Persistent Encryption Strengthens Information Security at the VA

Rights management technology controls ability to view, print, copy and e-mail documents.

by / April 8, 2008 0

Protocols for securing private information changed for the U.S. Department of Veterans Affairs (VA) IT department after a laptop housing data records of more than 26 million veterans was stolen in May 2006. This experience made it painfully obvious to the department that it lacked adequate IT security, said Charles De Sanno, executive director of VA Enterprise Infrastructure and Technology Engineering.

"We needed to rapidly move ahead with strict measures regarding policy and technology to ensure a harder environment, securitywise, to protect veterans' data," De Sanno said.

Microsoft's Rights Management Services (RMS) solution provided that critical security enhancement. RMS protects the VA's data from information theft and leakage by providing persistent encryption protection technology. RMS also gives the VA more control of its documents by managing who can view, edit, print and copy them. No one except the author of the content or someone given full-control rights can remove the persistent protection from e-mails and documents.

This augments a weakness of public key infrastructure (PKI) security, which ensures e-mails are encrypted only in transmission and not once the e-mail is opened. RMS is viewed as an enhancement to PKI because the public key technology is still used and required for digital signatures.

 

Moving Ahead to a Secure Solution
In December 2006, De Sanno brought the rights management issue to the VA's CIO and the administration's Information Protection Group with projected costs and a timeline for improvement. The VA already owned Microsoft's Windows Server 2003 RMS and had been testing the product for the past two years. This information protection technology works with RMS-enabled applications to safeguard digital information from unauthorized use.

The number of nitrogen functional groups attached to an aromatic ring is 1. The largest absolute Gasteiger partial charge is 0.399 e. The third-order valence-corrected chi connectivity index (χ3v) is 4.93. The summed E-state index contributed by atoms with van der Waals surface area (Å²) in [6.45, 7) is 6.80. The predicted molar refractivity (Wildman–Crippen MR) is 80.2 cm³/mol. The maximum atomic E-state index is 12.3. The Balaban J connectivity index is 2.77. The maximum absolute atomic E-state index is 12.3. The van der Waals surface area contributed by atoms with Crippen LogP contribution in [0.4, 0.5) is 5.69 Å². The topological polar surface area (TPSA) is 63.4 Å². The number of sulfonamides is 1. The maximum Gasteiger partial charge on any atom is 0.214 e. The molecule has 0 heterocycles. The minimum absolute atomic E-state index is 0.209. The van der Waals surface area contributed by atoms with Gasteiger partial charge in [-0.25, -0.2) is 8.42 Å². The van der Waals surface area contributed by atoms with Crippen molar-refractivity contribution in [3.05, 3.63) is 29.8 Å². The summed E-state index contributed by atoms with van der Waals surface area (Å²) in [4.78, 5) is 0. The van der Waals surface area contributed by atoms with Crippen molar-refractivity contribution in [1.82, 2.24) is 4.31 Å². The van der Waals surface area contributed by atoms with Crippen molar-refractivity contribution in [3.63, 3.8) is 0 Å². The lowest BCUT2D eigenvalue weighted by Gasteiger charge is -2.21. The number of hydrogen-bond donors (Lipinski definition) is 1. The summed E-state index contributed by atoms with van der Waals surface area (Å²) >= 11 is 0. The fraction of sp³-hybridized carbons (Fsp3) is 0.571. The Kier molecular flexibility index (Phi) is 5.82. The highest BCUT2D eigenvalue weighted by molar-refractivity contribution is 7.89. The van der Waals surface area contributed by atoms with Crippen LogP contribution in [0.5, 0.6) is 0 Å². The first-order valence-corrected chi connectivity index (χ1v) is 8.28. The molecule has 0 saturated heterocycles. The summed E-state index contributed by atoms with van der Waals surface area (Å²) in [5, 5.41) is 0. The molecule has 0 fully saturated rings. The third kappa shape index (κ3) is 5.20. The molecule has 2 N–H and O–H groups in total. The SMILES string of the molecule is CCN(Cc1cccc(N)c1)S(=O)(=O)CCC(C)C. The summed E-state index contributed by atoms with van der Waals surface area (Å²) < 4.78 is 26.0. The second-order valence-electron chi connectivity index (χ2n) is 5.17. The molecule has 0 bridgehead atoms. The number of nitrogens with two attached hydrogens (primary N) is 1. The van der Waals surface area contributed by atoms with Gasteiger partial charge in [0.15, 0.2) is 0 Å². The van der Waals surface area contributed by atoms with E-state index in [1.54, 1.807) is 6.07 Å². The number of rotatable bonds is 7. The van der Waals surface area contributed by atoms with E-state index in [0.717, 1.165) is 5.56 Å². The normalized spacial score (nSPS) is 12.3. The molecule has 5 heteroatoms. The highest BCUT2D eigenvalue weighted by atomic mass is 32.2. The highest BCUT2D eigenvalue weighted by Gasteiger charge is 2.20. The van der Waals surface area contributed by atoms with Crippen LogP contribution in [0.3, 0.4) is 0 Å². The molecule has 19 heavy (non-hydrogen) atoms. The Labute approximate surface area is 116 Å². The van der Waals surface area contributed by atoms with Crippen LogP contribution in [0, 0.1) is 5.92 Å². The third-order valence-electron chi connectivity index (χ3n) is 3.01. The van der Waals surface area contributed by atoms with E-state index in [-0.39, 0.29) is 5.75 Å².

The organization approved the purchase of the necessary infrastructure and ancillary products to make Microsoft's RMS 100-percent compliant with the VA's computers: It required, for example, an add-on for more than 7,500 BlackBerry users to read RMS-enabled e-mail on their mobile technology.

The infrastructure requirements included continuity of operations failover to ensure service in the event of a server crash, as well as 4.6 terabytes of storage area network (SAN) disk space for the databases, and hardware security modules to house the "keys to the kingdom." Microsoft SQL 2005 mirroring also will be used to keep the RMS databases synchronized with one another rather than a SAN-to-SAN replication.

De Sanno said the VA identified the required cost and issued an RFP for vendors. After the 2006 data breach, however, a prolonged time frame wasn't appropriate. Some production systems were running RMS after two years of testing, so De Sanno said the VA expanded this approach and deployed the RMS client beginning in January 2007 in a "quiet" mode, which ensured employees could use it once the infrastructure was up and running. Through its aggressive timeline, rollout to 250,000 desktops took only eight months.

"Ultimately we didn't want to wait for the infrastructure," De Sanno said. "Getting our hardware purchased took longer than the whole rollout."